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Bill to bar school boards from raising property taxes goes to House

Jarek RutzEducation, Headlines

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A bill that would stop school boards from unilaterally increasing school property taxes as much as 10% after a pending state property revaluation was sent by unanimous vote to the House floor Wednesday.

During Wednesday’s House Education Committee, Rep. Mike Smith, R-Pike Creek said his House Bill 389 would address the current reassessments of property in all three countries now underway.

“By the end of 2023, we should know exactly what our homes will be reassessed at,” said Smith during the hearing. 

The bill is aimed at a state law that allows school boards to raise property taxes without any kind of public vote, starting this summer when new school board members take their places.

Smith said the issue got traction last year after New Castle County accidentally sent tax bills to everyone during the pandemic, whether or not they had been paid through a mortgage. That opened people’s eyes to how much they pay in property tax versus school tax. 

Currently, the fiscal note is “indeterminable,” Smith said.

Rep. John Kowalko, D-Newark South, pointed out that a reassessment in no way guarantees a 10% increase in school property taxes, or even a 1% increase, for that matter.

He said districts should not have to rely on referendums to get their funding and that he worries schools will lose the revenue they need because “notoriously, we as a legislative body have not adequately funded or even appropriately funded public education in this state.”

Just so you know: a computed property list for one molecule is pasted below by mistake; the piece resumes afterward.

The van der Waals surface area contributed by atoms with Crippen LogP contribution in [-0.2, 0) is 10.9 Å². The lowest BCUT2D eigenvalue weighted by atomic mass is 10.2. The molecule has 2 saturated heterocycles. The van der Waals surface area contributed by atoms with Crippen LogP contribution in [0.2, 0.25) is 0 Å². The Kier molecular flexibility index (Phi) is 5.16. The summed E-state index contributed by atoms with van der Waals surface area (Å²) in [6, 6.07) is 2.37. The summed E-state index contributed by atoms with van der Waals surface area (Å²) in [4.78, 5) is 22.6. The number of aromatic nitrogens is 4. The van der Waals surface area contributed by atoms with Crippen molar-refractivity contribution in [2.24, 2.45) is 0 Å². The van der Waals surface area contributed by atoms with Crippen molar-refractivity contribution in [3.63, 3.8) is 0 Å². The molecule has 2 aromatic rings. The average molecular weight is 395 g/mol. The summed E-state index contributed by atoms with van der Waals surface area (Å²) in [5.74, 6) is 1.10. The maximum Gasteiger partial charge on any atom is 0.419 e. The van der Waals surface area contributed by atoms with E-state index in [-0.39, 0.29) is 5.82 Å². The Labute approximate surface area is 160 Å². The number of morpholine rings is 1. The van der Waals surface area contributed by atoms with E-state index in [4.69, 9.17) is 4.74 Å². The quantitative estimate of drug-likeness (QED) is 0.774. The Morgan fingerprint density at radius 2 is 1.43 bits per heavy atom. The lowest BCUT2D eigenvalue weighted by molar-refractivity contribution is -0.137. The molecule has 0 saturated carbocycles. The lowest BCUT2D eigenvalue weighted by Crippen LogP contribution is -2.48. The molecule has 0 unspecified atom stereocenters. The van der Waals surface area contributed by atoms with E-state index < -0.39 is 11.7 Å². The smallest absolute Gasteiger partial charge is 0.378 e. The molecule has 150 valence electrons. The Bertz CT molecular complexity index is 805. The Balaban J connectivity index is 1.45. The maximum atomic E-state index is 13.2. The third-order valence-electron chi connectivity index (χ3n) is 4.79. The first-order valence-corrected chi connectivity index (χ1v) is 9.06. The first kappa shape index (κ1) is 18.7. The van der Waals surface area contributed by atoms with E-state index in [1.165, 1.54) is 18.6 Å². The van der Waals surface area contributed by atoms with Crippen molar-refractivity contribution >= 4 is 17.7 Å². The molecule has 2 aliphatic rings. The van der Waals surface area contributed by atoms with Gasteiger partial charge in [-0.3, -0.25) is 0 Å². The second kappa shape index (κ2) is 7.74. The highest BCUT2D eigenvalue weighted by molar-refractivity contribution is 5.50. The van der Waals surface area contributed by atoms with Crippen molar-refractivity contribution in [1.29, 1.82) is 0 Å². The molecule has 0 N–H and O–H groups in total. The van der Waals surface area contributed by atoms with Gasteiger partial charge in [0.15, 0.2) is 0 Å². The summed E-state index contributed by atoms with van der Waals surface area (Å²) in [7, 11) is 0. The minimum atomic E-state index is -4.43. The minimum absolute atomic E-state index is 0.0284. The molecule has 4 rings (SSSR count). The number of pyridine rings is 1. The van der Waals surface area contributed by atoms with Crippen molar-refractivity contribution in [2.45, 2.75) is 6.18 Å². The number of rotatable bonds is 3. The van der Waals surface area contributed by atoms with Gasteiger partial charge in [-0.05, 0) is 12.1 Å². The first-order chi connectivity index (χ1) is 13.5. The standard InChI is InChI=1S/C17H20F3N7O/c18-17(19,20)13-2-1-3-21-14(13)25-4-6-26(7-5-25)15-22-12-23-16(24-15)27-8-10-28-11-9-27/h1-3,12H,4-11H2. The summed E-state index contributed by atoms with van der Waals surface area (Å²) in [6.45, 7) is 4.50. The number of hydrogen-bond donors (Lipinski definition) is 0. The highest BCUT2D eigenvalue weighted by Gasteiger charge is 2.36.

Smith said Christina School District Superintendent Dan Shelton had told he wasn’t in favor of Smith’s bill because he feared the property assessment was going to mean less revenue for schools.

Smith said he and Shelton discussed several action plans in response to the current reassessment, including changing the funding formula or consolidating buildings within school districts.

“We can go about giving them revenue to their schools without removing the local control side that still gives them that funding through referendums and other means,” Smith said.

Rep. Sean Matthews, D-Claymont, said a lot of the angst around this bill comes from the fact that many Delawareans weren’t even alive the last time the state conducted a reassessment. 

Sussex County is being reassessed for the first time since 1974.

Matthews voted to release the bill, saying a 10% tax spike would be too high, but he does think there should be some policy to set a smaller tax rate. 

“I think it’d be very unlikely that a district would be able to pass a referendum,” he said.

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